The primary value of a cable operator has always been its ability to be the customer’s content aggregator. It began back in the ’70s, when operators started combining traditional linear TV channels with new, unheard-of cable networks, all wrapped up in a simple scrolling electronic program guide. Yet for some reason, today people are questioning why an operator would distribute an over-the-top (OTT) channel.
It’s simple. It is a natural extension for operators that have long been committed to packaging content in a way that is easy for consumers to consume. Be it Netflix, Amazon or YouTube, consumers prefer to be able to find their new OTT original content simply and quickly.
If we agree then that the only thing that’s changed is the source of content and that instead of premiering new cable niche programming, content is now coming from OTT outlets, then the question becomes, why wouldn’t you?
Before we get into the benefits of integrating OTT or premium OTT with live TV, let’s agree on the definitions. The definition of premium content is changing. It is evolving beyond authenticated programming like Netflix, Amazon and others, and starting to include any live streaming content around the world. Some have referred to this as live linear OTT, which is expect to grow from $1 billion today to $7 billion in global revenue by 2021, according to ABI Research.
This broader view of OTT goes beyond authenticated or subscription content. For example, an operator could introduce an app to drive live linear content that is not authenticated content. For consumers, this means one can simply access content from an app containing live broadcast TV instead of going to a specific channel.
Bringing this new library of content to the TV screen under cable’s service umbrella is working because operators are listening to customers and giving them what they want, which is more unique content when they want it, on the TV or any device. In fact, deployment statistics reveal that 90% of users who have access to these integrated OTT services from their pay TV providers have used it.
Here are just four examples of the benefits that operators are reaping from integrating OTT services:
1. Keeping consumers in the operator experience.
Market data affirms that having a robust lineup of apps and OTT content that is available from the main operator user interface (UI), or linear OTT that is accessible via channel viewing, does in fact yield higher KPIs (key performance indicators) with increased loyalty and reduced churn. Integrating content in one place that is easy to find blurs the lines between live TV and OTT and keeps the consumer satisfied. In contrast, if a consumer has to leave the operator experience to launch an app, they typically don’t come back.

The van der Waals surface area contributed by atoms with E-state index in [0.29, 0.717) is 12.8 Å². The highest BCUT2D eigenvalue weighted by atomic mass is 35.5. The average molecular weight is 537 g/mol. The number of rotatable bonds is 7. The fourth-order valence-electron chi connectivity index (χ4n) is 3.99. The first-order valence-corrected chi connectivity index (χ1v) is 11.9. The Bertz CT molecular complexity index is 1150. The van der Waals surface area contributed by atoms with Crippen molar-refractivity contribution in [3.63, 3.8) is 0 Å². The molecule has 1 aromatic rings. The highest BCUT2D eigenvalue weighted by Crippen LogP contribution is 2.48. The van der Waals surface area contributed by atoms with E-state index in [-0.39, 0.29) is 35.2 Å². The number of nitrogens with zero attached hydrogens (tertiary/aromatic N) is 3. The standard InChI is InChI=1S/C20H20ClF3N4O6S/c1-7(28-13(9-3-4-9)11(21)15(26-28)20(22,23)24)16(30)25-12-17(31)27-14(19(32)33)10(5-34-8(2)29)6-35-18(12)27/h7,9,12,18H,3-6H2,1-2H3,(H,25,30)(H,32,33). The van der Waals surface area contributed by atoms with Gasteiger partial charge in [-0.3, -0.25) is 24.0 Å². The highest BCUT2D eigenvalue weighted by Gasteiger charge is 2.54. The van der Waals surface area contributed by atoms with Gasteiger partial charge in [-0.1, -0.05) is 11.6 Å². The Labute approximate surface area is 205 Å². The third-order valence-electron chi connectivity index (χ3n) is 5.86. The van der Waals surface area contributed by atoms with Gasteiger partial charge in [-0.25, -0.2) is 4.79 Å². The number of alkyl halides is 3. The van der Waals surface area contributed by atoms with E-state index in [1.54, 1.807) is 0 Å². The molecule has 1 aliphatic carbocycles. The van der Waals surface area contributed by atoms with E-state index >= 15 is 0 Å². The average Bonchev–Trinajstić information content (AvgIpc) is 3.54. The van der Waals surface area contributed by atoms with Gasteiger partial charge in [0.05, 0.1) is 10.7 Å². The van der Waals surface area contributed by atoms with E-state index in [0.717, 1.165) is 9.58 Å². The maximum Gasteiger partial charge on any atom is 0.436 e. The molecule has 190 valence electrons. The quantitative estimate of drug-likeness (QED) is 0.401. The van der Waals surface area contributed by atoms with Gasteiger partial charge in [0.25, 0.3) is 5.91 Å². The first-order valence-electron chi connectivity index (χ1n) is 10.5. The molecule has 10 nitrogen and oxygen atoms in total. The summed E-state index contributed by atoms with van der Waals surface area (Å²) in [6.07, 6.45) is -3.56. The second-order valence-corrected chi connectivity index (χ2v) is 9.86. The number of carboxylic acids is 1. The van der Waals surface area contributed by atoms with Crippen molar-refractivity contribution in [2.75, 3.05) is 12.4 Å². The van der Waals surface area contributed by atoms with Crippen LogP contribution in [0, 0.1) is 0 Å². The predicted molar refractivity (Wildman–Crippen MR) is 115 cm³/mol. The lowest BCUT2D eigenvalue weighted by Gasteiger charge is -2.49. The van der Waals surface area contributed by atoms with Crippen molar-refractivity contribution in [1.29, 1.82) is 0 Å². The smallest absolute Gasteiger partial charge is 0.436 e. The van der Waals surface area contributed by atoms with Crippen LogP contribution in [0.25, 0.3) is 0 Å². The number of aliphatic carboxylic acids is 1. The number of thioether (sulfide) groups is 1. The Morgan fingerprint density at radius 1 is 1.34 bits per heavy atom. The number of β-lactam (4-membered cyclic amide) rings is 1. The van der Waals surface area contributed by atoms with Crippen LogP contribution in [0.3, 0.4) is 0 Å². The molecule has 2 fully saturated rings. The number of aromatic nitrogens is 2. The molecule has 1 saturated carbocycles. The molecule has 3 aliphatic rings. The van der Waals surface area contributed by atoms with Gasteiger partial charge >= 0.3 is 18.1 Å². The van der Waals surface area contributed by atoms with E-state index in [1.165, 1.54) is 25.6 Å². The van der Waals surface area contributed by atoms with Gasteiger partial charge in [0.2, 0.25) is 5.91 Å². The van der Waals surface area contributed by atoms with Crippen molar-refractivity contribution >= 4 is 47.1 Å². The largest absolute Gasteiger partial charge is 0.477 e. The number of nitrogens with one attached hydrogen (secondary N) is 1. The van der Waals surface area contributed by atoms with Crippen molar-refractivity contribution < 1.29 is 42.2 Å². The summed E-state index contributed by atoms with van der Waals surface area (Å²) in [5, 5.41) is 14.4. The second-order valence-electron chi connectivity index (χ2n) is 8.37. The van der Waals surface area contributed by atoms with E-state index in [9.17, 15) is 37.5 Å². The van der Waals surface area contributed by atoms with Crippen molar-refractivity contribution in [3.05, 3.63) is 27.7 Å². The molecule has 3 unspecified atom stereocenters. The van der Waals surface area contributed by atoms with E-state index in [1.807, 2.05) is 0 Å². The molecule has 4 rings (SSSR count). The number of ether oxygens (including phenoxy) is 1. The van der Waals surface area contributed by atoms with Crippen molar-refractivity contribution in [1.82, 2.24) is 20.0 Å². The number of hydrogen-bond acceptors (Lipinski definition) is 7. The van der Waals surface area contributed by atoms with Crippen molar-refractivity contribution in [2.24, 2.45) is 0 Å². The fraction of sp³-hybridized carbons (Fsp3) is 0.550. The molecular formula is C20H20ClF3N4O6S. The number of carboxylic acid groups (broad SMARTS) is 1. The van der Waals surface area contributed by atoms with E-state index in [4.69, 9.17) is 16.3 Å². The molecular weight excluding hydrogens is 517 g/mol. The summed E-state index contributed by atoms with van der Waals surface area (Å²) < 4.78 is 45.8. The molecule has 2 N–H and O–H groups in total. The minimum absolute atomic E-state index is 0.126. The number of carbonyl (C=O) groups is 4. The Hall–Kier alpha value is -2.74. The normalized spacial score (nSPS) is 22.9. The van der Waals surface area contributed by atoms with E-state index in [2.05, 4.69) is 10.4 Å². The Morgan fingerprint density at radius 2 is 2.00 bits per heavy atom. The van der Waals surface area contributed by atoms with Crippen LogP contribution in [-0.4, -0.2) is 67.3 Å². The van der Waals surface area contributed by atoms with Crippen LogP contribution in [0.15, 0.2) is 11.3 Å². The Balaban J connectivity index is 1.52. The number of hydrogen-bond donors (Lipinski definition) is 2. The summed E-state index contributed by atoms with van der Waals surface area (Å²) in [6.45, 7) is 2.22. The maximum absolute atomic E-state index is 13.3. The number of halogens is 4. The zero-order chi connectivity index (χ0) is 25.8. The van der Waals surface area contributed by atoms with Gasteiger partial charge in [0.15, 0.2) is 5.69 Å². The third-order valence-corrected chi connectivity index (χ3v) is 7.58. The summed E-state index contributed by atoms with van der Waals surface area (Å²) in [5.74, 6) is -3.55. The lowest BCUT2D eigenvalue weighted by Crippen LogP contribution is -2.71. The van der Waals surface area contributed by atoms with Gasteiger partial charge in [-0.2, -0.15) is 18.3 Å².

2. Surfacing and promoting content.
Integrated content strategies open the door for operators to offer universal search capabilities that surface content from OTT and pay TV with a single search. They also enable contextual experiences that recognize what the customer is watching and act as a content feed, suggesting contextually relevant internet content across devices that complement the TV viewing experience.
Additionally, integrating OTT allows operators to curate content portals for seasonal events like the NBA Playoffs or the Olympics to showcase the breadth of available longform programming, videos, clips, etc., that are available related to that event.
3. Offering new monetization opportunities.
Combining OTT with pay TV services surfaces new ways to monetize content such as reselling OTT services and integrating them into a single bill, upselling additional content and, of course, new advertising opportunities. Recently, for example, Netflix participated in Comcast’s Watchathon Week in April, offering free Netflix shows to subscribers during the weeklong promotion.
4. Easily on-boarding and managing content.
While the business argument for integrating OTT is easy to make, the implementation and management can often prove more challenging. It’s not just about incorporating the top OTT and TV apps into pay TV offerings; it’s about creating a way to easily onboard new content and features well into the future. Today, it is premium OTT, but tomorrow it will be something new. Operators now have access to open-source technologies that can rapidly introduce new services and support a wide range of TV content, device independent solutions that can be customized to each their specific environment. Additionally, operators can choose the right solution that will streamline the lifecycle management of the apps so they don’t have to worry about every technical requirement change or updating it for every device.
Once considered a competitive threat, premium OTT is now being offered by some of the largest operators around the world. It’s not merely a defensive reaction, but simply a consistent philosophy that has withstood the test of time. With the right technology in place, operators will be poised to profit from OTT but also to quickly respond to the next competitive threat that is waiting in the wings.
The primary value of a cable operator has always been its ability to be the customer’s content aggregator. It began back in the ’70s, when operators started combining traditional linear TV channels with new, unheard-of cable networks, all wrapped up in a simple scrolling electronic program guide. Yet for some reason, today people are questioning why an operator would distribute an over-the-top (OTT) channel.Subscribe for full article
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